This conference saw the launch of the ITIL Practitioner, which also stresses in its Guiding principles the need to ‘Focus on value’, the need for end-to-end ‘Collaboration’ and has a whole section devoted to ‘Organizational Change management’. It would appear that the practitioner ‘Guidance’ is a timely development in the ITIL portfolio.
The comment from the CEO and the results and takeaways from my session.
I was fortunate enough to have been invited to run a workshop at the end of the conference using the ‘Attitude, Behavior, Culture’ (ABC) cards. (ABC is included in the ITIL Practitioner, Organizational Change Management Toolkit). With all this ‘Transformation’ about to descend upon us I used the ABC cards to ‘Surface resistance’, which both ITIL and the OCM body of knowledge stress as an important aspect of change. In the workshop I also wanted to show how the ITIL practitioner guidance can help us prevent, or effectively deal with this resistance.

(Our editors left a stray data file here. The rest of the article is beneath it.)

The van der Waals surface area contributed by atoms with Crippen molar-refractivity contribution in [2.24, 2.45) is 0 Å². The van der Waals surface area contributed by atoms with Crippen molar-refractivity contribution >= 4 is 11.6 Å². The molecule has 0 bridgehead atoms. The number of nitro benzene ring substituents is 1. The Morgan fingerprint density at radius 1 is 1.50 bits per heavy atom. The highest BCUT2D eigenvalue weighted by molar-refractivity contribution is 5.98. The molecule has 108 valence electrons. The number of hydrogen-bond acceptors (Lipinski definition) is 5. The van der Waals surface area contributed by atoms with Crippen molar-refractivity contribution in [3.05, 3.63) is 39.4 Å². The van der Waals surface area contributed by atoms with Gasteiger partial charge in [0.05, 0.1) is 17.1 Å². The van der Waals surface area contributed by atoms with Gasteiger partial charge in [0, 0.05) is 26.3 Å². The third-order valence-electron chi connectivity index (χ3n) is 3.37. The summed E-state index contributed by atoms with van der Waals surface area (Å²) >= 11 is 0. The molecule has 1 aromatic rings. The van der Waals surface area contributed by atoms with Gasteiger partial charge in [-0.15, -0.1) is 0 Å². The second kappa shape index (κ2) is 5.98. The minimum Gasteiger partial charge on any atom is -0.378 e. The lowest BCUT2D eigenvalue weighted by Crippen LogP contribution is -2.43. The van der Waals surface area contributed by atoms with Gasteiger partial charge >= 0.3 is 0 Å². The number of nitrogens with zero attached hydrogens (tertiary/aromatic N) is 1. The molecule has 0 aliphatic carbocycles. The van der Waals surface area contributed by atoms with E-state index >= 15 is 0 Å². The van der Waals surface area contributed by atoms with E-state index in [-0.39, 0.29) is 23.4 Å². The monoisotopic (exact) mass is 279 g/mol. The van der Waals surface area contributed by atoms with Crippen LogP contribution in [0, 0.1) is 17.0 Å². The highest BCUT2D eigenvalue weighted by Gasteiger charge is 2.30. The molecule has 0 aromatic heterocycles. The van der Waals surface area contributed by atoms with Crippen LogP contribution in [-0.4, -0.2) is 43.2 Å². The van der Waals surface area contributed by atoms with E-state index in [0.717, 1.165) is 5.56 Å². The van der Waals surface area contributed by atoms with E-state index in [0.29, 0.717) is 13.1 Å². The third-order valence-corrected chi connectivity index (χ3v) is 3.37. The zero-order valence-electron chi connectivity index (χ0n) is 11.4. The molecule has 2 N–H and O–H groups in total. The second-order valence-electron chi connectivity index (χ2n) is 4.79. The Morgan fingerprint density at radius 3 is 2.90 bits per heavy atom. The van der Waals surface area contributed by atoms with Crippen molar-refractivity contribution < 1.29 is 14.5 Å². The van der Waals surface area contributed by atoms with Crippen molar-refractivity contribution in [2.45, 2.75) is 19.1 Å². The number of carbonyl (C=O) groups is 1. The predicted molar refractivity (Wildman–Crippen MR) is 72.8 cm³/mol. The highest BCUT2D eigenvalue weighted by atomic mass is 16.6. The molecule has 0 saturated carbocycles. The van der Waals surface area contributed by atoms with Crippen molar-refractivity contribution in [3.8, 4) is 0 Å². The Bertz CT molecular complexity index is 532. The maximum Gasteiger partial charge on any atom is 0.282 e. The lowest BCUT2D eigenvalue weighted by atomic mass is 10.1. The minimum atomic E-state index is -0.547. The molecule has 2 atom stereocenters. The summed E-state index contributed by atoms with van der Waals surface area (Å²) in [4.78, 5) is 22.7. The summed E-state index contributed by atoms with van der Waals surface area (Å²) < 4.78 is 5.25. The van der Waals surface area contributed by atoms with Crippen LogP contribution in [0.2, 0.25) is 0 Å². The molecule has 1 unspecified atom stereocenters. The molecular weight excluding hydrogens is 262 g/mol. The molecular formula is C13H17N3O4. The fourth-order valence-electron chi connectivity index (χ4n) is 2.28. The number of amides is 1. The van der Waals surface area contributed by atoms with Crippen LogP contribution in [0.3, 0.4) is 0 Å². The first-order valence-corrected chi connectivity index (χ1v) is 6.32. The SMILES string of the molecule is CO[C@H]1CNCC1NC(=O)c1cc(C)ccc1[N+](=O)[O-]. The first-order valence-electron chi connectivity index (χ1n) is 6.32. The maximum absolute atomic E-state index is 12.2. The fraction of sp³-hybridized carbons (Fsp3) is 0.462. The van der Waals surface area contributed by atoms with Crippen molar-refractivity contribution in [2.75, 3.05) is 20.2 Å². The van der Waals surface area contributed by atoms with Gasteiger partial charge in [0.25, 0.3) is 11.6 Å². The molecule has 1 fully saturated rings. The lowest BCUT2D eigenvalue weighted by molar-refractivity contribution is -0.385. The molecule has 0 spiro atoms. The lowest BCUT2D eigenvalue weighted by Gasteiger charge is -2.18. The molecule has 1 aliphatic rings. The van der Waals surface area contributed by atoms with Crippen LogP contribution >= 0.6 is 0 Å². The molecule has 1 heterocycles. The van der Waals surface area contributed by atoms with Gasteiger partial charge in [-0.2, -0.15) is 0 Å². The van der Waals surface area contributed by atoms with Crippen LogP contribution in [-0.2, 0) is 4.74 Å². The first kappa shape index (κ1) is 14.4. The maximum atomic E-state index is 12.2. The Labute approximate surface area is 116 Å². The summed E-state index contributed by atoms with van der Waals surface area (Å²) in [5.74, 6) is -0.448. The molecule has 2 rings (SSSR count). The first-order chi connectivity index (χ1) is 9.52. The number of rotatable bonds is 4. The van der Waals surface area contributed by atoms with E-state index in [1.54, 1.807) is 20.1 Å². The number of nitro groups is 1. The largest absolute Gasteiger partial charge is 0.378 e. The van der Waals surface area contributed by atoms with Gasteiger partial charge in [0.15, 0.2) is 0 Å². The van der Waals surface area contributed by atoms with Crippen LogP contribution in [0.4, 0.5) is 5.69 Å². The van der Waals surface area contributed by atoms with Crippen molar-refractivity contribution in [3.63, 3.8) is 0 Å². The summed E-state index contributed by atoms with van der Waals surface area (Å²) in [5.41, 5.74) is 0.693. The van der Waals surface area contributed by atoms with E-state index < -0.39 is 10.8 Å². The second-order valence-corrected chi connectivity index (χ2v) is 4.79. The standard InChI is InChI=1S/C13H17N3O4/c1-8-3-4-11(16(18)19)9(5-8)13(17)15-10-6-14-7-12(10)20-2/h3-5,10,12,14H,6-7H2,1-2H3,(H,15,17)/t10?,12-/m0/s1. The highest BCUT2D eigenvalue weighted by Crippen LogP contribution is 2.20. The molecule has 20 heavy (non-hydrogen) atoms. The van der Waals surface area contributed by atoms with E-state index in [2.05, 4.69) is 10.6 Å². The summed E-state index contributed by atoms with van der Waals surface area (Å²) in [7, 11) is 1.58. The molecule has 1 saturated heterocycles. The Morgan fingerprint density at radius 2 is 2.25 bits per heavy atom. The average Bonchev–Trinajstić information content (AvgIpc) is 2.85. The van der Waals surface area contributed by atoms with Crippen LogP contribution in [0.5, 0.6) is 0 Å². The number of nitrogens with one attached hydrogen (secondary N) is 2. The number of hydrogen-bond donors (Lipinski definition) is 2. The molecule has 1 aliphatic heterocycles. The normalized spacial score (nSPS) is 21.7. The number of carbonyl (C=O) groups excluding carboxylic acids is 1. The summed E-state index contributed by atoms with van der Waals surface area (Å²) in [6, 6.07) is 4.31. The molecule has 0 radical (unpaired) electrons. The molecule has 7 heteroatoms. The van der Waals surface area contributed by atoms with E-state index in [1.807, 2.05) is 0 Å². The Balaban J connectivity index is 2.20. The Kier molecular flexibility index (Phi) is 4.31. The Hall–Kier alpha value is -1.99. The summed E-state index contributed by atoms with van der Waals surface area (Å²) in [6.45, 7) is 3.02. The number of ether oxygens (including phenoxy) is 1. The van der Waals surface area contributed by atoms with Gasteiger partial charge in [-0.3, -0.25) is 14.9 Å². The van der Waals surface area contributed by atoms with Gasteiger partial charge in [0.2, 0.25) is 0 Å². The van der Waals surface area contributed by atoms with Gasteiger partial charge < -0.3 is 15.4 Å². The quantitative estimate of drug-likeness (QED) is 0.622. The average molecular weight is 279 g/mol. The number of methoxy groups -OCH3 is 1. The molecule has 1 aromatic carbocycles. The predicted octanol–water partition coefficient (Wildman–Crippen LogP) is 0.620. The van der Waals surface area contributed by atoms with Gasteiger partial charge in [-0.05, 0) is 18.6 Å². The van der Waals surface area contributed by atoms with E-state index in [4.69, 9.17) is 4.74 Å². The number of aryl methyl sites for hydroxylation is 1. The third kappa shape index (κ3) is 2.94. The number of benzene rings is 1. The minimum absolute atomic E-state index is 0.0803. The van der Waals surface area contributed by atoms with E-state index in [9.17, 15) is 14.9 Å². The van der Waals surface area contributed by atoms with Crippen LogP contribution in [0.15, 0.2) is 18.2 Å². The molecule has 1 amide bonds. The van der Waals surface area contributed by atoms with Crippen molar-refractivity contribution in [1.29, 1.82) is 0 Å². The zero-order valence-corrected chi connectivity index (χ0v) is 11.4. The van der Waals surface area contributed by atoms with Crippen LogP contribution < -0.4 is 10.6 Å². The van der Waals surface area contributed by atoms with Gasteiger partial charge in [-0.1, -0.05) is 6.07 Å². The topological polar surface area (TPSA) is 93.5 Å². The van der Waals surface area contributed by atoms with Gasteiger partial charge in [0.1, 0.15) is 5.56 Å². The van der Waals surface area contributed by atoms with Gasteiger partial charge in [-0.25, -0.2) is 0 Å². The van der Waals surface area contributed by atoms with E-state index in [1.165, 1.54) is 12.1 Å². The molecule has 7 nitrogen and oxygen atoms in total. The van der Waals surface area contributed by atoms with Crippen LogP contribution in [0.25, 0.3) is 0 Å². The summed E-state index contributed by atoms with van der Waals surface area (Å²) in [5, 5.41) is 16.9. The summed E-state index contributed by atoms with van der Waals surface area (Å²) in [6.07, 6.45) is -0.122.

I am sure we all recognize that the adoption and adaption of frameworks such as ITIL, DEVOPS and LEAN meets with resistance, certainly everybody that attended our stand confirmed this. Resistance is a perfectly normal part of change, however the idea is not to let the resistance derail the ‘Value’ the change is trying to create, after all that is what we are trying to achieve with all these frameworks…..right?! I presented our global findings that reveal that the majority of organizations still do not get the HOPED for Value.
At the start of my workshop I asked if anybody could explain the definition of a service according to ITIL. Nobody knew the answer (I have now asked this question to more than 15.000 ‘ITILites’ world-wide. Less than 5% know the answer….let alone what it means for their organization).
The CEO in my session said: ‘I don’t get it. What am I missing? If they come back from ITIL training – like the people in this room, and people in my organization – how come they don’t know Value, Outcomes, Costs and Risks and what it means to their organization?….otherwise what is the point of the certification!’